Damp Chimney Breast

16 Jul 2008
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United Kingdom
I have a damp patch that extends from the top left front of the chimney breast, round the side and onto the (cavity) wall to the left of the fireplace. It runs down the wall from the ceiling about 2ft. Many years ago when i moved here i spotted this damp and had the chimney re-rendered and the flashing replaced. This seemed to cure the problem although i still got damp readings from the plaster, the walls did not feel wet.

At the time the building was a bungalow, but recently i had the roof removed and the existing walls extended upwards to form a 2-storey house. I also demolished the upstairs chimney breast that was now part of the bedroom and stuffed a piece of fibreglass insulation in the flue beneath the floorboards.

A few months ago, i noticed that the damp patch had returned and water was actually forming a drip down the wall. Since then i've been more vigilant in venting the room and the patch doesn't get wet but still feels very damp. The weather seems to have no bearing on how damp the patch is, and the outside wall is rendered, apart from a single course corbel between the old and new build.

Can anyone please tell me exactly what the problem and remedy might be? My guess is that salts in the plaster from the original defective flashing might be causing condensation in that area, possibly compounded by the extension work and/or blocking the chimney off.

Also, I'm about to have freebie cavity wall insulation injected into the lower half of the property, but i'm worried that this might complicate the damp problem and/or compromise the 80 year-old wall ties.

Any helpful comments would be appreciated.
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Auto, Hi.

Sounds as if you have condensation occurring within the old remaining flue what happens, if the flashings are in tact, and there is a cap on the chimney pot, condensation WILL occur in an un-used flue, When blocking off an old chimney flue, it is imperative that there is an air flow through the flue, if not condensation will occur.

in your case it appears that the flue has been blocked at its upper end. Question? ios there an air brick inside the room where the fire place was? It is important to provide an air flow from the room, but in your case the top of the flue is blocked, in this instance i suggest that the only way forward is to cut an opening into the flue, on the external wall and fit an air brick on the =external wall to allow the flue to ventilate correctly, also you need a vent, i prefer hit and miss vente that you can control inside the room, so when it get really stormy, you can stop the flow of air , but when calm allow the vent to be open and do its work.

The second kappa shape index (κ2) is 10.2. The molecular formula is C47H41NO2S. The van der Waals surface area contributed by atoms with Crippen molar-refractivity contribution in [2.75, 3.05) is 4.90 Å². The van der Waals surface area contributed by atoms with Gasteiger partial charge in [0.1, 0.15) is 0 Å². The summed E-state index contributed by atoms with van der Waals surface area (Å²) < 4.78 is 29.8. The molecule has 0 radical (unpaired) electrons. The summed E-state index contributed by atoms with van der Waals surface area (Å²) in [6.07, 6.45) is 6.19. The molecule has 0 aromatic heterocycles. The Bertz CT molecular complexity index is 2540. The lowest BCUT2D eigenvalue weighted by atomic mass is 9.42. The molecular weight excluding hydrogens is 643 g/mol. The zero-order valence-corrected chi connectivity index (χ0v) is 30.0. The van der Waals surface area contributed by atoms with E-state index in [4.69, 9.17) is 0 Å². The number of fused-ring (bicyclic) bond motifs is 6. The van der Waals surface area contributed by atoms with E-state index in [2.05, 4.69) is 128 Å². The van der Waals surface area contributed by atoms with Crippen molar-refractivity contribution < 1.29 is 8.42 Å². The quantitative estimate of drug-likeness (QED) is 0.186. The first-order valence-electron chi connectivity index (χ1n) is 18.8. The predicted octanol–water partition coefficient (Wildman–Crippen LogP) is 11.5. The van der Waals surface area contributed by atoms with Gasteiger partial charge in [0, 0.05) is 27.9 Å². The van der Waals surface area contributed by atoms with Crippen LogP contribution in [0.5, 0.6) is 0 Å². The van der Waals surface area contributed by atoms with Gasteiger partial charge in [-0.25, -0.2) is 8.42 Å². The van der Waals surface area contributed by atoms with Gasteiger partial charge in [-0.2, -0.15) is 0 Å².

The next thing you will get if you do not vent the flue is a brown, dark mark starting to appear on the internal walls, this is the residue of the "tar" produced over a long number of years "leatching" through the bricks and plaster into the inside decor of the room.

Bottom line, provide ventilation top and bottom of any disused chimney.
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Thanks very much indeed Ken. I'm sure that your advice is good but just to clarify a couple of things.

The original (1930s) chimney was 'internal' i.e. the outside wall of the building is flush, and the flue was blocked off underneath the upstairs floorboards and the chimney above this level was demolished. So obviously no more flashings, and the flue extends upwards just a couple of metres inside the downstairs fireplace that is still there. The flue is still vented (i.e. open) at the botttom. There is also a vent closeby at skirting board level that i put in when i installed a gas fire some years ago.

Given this clarification, i assume that your advice is still the same - to install an airbrick in the outside wall of the house just below the level of the sitting room ceiling? This would presumably require drilling through 9" of brick and judging it to break into the flue (which is obviously nowhere near as wide as the breast and offset to the left)? This might be a less than simple task! Or have i misunderstood you?

And is it the whole story? I've posted a picture below which shows the extent of the damp patch including an area of the (cavity) wall to the right of the window. Is this likely to be caused entirely by the problem you have highlighted, or partly at least a result of ingress from the old defective flashing leaving the plaster in a condensation-attracting state? If so, presumably a hacking off, followed by sand/cement followed by plaster skim (in conjunction with the airbrick) should fix the problem? Or perhaps there are other posibilities?

Again, many thanks for your response.


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